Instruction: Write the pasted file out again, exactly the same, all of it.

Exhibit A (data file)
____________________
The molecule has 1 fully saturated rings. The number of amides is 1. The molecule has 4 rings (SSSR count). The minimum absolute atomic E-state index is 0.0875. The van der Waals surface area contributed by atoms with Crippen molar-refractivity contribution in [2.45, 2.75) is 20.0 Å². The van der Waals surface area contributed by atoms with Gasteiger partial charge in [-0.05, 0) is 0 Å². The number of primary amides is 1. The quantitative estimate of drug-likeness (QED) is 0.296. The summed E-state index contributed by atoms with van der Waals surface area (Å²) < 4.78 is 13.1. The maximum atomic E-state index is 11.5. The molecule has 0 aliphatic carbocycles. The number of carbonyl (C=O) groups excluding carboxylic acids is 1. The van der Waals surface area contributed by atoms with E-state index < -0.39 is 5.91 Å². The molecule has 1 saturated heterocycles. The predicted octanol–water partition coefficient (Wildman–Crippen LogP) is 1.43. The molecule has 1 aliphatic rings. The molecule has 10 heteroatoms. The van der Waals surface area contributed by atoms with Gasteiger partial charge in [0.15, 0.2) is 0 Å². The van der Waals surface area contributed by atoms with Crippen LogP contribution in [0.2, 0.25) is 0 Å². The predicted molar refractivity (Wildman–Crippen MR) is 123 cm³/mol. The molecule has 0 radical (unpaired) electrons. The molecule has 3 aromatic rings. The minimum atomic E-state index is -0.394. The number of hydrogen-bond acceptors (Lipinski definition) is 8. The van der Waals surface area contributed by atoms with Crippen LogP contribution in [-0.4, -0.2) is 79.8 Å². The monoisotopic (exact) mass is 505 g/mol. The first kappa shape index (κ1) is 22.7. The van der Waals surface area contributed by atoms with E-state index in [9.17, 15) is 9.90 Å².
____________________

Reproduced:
The molecule has 1 fully saturated rings. The number of amides is 1. The molecule has 4 rings (SSSR count). The minimum absolute atomic E-state index is 0.0875. The van der Waals surface area contributed by atoms with Crippen molar-refractivity contribution in [2.45, 2.75) is 20.0 Å². The van der Waals surface area contributed by atoms with Gasteiger partial charge in [-0.05, 0) is 0 Å². The number of primary amides is 1. The quantitative estimate of drug-likeness (QED) is 0.296. The summed E-state index contributed by atoms with van der Waals surface area (Å²) < 4.78 is 13.1. The maximum atomic E-state index is 11.5. The molecule has 0 aliphatic carbocycles. The number of carbonyl (C=O) groups excluding carboxylic acids is 1. The van der Waals surface area contributed by atoms with E-state index < -0.39 is 5.91 Å². The molecule has 1 saturated heterocycles. The predicted octanol–water partition coefficient (Wildman–Crippen LogP) is 1.43. The molecule has 1 aliphatic rings. The molecule has 10 heteroatoms. The van der Waals surface area contributed by atoms with Gasteiger partial charge in [0.15, 0.2) is 0 Å². The van der Waals surface area contributed by atoms with Crippen LogP contribution in [0.2, 0.25) is 0 Å². The predicted molar refractivity (Wildman–Crippen MR) is 123 cm³/mol. The molecule has 0 radical (unpaired) electrons. The molecule has 3 aromatic rings. The minimum atomic E-state index is -0.394. The number of hydrogen-bond acceptors (Lipinski definition) is 8. The van der Waals surface area contributed by atoms with Crippen LogP contribution in [-0.4, -0.2) is 79.8 Å². The monoisotopic (exact) mass is 505 g/mol. The first kappa shape index (κ1) is 22.7. The van der Waals surface area contributed by atoms with E-state index in [9.17, 15) is 9.90 Å².